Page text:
The candour deficit.
For one suspects that regardless of how Brown is viewed now (indicative of the general tone is how a goddamned zombie comic portrays him in about the most sympathetic light of anything), history is likely to judge him far more kindly than it will either Blair or Cameron. Jonathan Freedland fairly sums up why, and while you could argue that Blair and Brown are inseparable, as no doubt some of the accounts to be written shall, it remains the case Blair's failures were principally his own while Brown's were collective. No one except the odd Cassandra said banking regulation should be tightened, nor warned they were becoming too big to fail. Yes, Brown without doubt encouraged the City to let rip, to keep expanding, was pals with Fred Goodwin and so forth, but so would any other chancellor of the exchequer been. The Conservatives it's worth remembering wanted to pare back regulation further.
Brown's departure will nonetheless leave us with those who love to emulate his worst traits while despising his best. Each time George Osborne comes to the dispatch box for either the budget or the autumn statement, he morphs a little more into his supposed nemesis. Each time he manages to confound those who said the deficit was going to be up, at least until you read the small print. Each time he succeeds in finding a gimmick of some kind or another, usually one designed specifically to appeal to the middle-class, aspirational voters the Tories need to reject both UKIP and Labour if they are to ever win a majority again. Each time he insists none of this would have been possible without the coalition's "long-term economic plan", a plan that has been altered radically from the one he presented in his first "emergency" budget. And each time, he seems to get away with it, helped by a media obsessed by the very things he targets, and whose bias against Labour seems to only grow.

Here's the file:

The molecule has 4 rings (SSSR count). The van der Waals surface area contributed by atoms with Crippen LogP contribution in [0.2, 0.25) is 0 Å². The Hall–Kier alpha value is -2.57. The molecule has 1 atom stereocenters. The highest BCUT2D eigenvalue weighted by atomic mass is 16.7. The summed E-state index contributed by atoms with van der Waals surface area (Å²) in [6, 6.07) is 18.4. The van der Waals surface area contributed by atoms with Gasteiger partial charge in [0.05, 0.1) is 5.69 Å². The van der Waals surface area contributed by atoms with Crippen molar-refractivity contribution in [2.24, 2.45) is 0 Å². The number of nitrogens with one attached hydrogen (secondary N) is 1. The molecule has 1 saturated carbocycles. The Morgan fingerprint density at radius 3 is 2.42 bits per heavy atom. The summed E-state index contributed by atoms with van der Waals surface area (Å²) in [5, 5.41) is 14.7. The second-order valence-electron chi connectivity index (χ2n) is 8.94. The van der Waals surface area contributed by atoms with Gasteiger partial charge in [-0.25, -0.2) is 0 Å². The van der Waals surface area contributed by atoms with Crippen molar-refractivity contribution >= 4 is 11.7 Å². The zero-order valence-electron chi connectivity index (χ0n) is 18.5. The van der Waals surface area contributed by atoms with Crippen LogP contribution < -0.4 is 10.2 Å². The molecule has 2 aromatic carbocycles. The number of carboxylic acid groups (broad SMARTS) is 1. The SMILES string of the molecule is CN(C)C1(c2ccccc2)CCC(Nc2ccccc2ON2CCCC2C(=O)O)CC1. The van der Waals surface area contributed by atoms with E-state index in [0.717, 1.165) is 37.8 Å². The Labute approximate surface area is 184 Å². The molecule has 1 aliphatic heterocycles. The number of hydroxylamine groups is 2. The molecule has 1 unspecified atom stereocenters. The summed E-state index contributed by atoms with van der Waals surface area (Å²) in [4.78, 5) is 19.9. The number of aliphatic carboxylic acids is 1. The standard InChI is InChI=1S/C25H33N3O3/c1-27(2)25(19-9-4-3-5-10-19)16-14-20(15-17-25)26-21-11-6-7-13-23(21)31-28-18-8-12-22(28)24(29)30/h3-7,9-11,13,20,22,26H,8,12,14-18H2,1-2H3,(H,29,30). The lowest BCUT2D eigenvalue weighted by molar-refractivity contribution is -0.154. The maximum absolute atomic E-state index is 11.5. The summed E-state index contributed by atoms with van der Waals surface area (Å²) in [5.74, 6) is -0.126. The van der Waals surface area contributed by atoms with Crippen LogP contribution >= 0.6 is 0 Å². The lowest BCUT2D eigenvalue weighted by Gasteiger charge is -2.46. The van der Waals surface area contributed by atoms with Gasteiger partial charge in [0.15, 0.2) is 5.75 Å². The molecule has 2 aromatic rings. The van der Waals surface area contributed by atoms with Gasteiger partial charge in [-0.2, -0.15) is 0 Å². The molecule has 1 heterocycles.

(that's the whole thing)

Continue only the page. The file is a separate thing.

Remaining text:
Osborne has after all failed miserably when judged on that first budget. He promised a single parliament of pain, after which happy days would return. Instead he's been forced into claiming everything's coming up Osborne despite how the country now won't be in surplus until 2018. His big mistake, frontloading cuts in spending on infrastructure, choked off the slowing recovery and gave us two years of stagnation. Even now, with Britain judged to be growing the fastest of any G7 economy, the quality of the jobs created is so poor and wages so low it's failing to bring in the income tax receipts necessary for borrowing to come down. By rights, and if these were usual political times, all Labour should have to ask voters is whether they are better off than 5 years ago, and then sit back and wait for the inevitable.
Only they aren't, and if the coalition has succeeded in one area, it's in blaming Labour for the recession and everything since. It was all the "spending, borrowing and welfare" that got us into this mess, not the most serious worldwide economic crisis since the great depression. It doesn't matter that borrowing is now higher than it was under Labour, or indeed that the welfare bill remains stubbornly large despite the coalition's attempts to slash it, demonising the most vulnerable in the bargain, as those determined to err, do exactly what Osborne has done will never be trusted with the public finances again. We are on the road to surplus, to prosperity.
Hidden away in the Office for Budget Responsibility's report is what it thinks of the cuts Osborne is proposing to get us there. As they put it